2020 has been a year of lockdowns and tiers and unprecedented restrictions on people’s movement in UK. For much of the year, only essential shops could stay open – food shops, of course, being one of them. The run-up to the first lockdown in March saw people beginning to stock up on food. Images of supermarket shelves stripped bare of essentials such as pasta, tinned food and flour proliferated and spread unease. People began shopping in smaller food shops near where they lived as an alternative to crowded supermarkets. I spoke to three independent food shops to find out what their experience of this pandemic year had been.
During the first lockdown I, like many others, was very grateful to be able to buy food online without needing to leave home. I bought excellent British cheese from Neal’s Yard Dairy and The Courtyard Dairy, bread and delicious pastries from a local bakery, fish from Cornwall, fruit and vegetables from a local market trader… Food delivery dates were noted in my diary as the main event of the day. I remember how excited – and grateful – I was when they arrived.
A good cheese shop is a great portal to the wonderful world of cheese. Being able to see, taste, talk about and buy cheeses from a helpful, knowledgeable cheesemonger is a very pleasurable education. I know this from personal experience. I was working nearby as a bookseller when I wandered into the original, small Neal’s Yard Dairy, tucked away inside Neal’s Yard, and had my first glimpse of the British farmhouse cheese world.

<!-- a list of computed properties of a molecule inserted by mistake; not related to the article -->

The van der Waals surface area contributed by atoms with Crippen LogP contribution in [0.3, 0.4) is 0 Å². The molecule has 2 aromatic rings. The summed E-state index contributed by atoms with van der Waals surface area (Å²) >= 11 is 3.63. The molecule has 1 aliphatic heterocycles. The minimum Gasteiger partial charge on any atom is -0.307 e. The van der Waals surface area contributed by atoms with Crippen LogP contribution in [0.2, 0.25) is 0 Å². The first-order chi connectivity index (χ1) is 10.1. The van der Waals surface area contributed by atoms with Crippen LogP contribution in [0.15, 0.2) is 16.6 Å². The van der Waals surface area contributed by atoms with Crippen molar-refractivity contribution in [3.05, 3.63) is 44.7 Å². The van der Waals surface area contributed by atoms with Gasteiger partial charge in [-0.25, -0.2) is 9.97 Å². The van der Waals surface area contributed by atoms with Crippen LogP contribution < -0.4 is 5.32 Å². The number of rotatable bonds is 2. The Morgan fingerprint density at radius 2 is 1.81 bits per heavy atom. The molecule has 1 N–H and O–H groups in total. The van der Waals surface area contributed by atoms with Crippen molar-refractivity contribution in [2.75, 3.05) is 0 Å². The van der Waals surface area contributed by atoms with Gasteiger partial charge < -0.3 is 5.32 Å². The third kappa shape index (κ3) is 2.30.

One of my seasonal pleasures for many years has been visiting Neal’s Yard Dairy in the autumn months on a quest to buy not just farmhouse cheese but also beautiful, flavourful apples with unfamiliar, evocative names like Blenheim Orange, William Crump or Adam’s Permain, sourced from the Brogdale Collections in Kent.
One of the many oddities of the lockdown period was that while supermarkets were busy – both in their stores and online – many food markets were closed down. This despite the evidence soon emerging that, with regards to the coronavirus, shopping outdoors rather than indoors is safer. For many small-scale food producers selling at markets is an important income stream and being deprived of it so abruptly was a major blow. Some markets, however, commendably stayed open, adapting swiftly and flexibly to the new circumstances of the lockdown. They carried on trading – albeit in an altered form – a fact which was important to both their stall holders and the communities they serve.
As the COVID-19 crisis unfolds, the depth of the economic damage being dealt to so many livelihoods is becoming clear. The world of British artisan cheese has been dealt a devastating blow by the closure of restaurants, hotels, pubs and cafes. Practically overnight, cheesemakers and cheesemongers who supplied these businesses saw a massive loss of business. Speaking to cheesemakers and cheesemongers over the phone, as I’ve been doing these past few days to learn their stories, I could hear their shock, anger, frustration, disbelief and fear of what might happen to their businesses in their voices.
Ever since I taught myself to cook as a university student from Madhur Jaffrey’s Indian Cookery, cookbooks have been important to me. I have long been someone who read cookbooks for pleasure – happily poring through them at night in bed – and, of course, through my work as a food writer I have also written them, so understand how much work they take. In May 2019, prompted by my affection for cookbooks, I tweeted ‘I love cookbooks and I know I am not alone, so am starting #7favouritecookbooks’. The response was remarkable; I had struck a chord.